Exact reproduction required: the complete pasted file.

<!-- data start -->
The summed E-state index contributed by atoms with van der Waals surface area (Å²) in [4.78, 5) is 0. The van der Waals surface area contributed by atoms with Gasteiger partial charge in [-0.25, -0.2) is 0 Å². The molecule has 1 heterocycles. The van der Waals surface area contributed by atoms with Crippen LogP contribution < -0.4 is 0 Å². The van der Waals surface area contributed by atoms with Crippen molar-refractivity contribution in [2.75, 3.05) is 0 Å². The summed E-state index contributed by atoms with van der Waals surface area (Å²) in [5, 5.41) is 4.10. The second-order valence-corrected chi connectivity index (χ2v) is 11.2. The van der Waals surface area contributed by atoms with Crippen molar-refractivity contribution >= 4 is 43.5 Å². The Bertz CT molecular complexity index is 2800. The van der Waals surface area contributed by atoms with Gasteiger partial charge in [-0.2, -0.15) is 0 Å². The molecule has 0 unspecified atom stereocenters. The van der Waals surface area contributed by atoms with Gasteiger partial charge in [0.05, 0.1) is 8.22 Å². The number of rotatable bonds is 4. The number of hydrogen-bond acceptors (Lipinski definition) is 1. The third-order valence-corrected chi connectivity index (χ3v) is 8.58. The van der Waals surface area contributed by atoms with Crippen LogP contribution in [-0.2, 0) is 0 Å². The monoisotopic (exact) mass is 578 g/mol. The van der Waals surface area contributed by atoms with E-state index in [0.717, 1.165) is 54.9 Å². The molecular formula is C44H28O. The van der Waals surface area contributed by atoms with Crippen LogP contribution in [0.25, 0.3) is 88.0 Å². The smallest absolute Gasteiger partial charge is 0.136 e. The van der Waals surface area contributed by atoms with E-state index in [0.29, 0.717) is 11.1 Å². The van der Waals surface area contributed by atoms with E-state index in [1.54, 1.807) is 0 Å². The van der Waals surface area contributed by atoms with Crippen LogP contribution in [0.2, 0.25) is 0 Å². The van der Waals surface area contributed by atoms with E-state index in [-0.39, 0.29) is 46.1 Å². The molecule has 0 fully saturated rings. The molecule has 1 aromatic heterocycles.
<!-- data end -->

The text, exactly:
The summed E-state index contributed by atoms with van der Waals surface area (Å²) in [4.78, 5) is 0. The van der Waals surface area contributed by atoms with Gasteiger partial charge in [-0.25, -0.2) is 0 Å². The molecule has 1 heterocycles. The van der Waals surface area contributed by atoms with Crippen LogP contribution < -0.4 is 0 Å². The van der Waals surface area contributed by atoms with Crippen molar-refractivity contribution in [2.75, 3.05) is 0 Å². The summed E-state index contributed by atoms with van der Waals surface area (Å²) in [5, 5.41) is 4.10. The second-order valence-corrected chi connectivity index (χ2v) is 11.2. The van der Waals surface area contributed by atoms with Crippen molar-refractivity contribution >= 4 is 43.5 Å². The Bertz CT molecular complexity index is 2800. The van der Waals surface area contributed by atoms with Gasteiger partial charge in [-0.2, -0.15) is 0 Å². The molecule has 0 unspecified atom stereocenters. The van der Waals surface area contributed by atoms with Gasteiger partial charge in [0.05, 0.1) is 8.22 Å². The number of rotatable bonds is 4. The number of hydrogen-bond acceptors (Lipinski definition) is 1. The third-order valence-corrected chi connectivity index (χ3v) is 8.58. The van der Waals surface area contributed by atoms with Crippen LogP contribution in [-0.2, 0) is 0 Å². The monoisotopic (exact) mass is 578 g/mol. The van der Waals surface area contributed by atoms with E-state index in [0.717, 1.165) is 54.9 Å². The molecular formula is C44H28O. The van der Waals surface area contributed by atoms with Crippen LogP contribution in [0.25, 0.3) is 88.0 Å². The smallest absolute Gasteiger partial charge is 0.136 e. The van der Waals surface area contributed by atoms with E-state index in [0.29, 0.717) is 11.1 Å². The van der Waals surface area contributed by atoms with E-state index in [1.54, 1.807) is 0 Å². The van der Waals surface area contributed by atoms with Crippen LogP contribution in [0.2, 0.25) is 0 Å². The van der Waals surface area contributed by atoms with E-state index in [-0.39, 0.29) is 46.1 Å². The molecule has 0 fully saturated rings. The molecule has 1 aromatic heterocycles.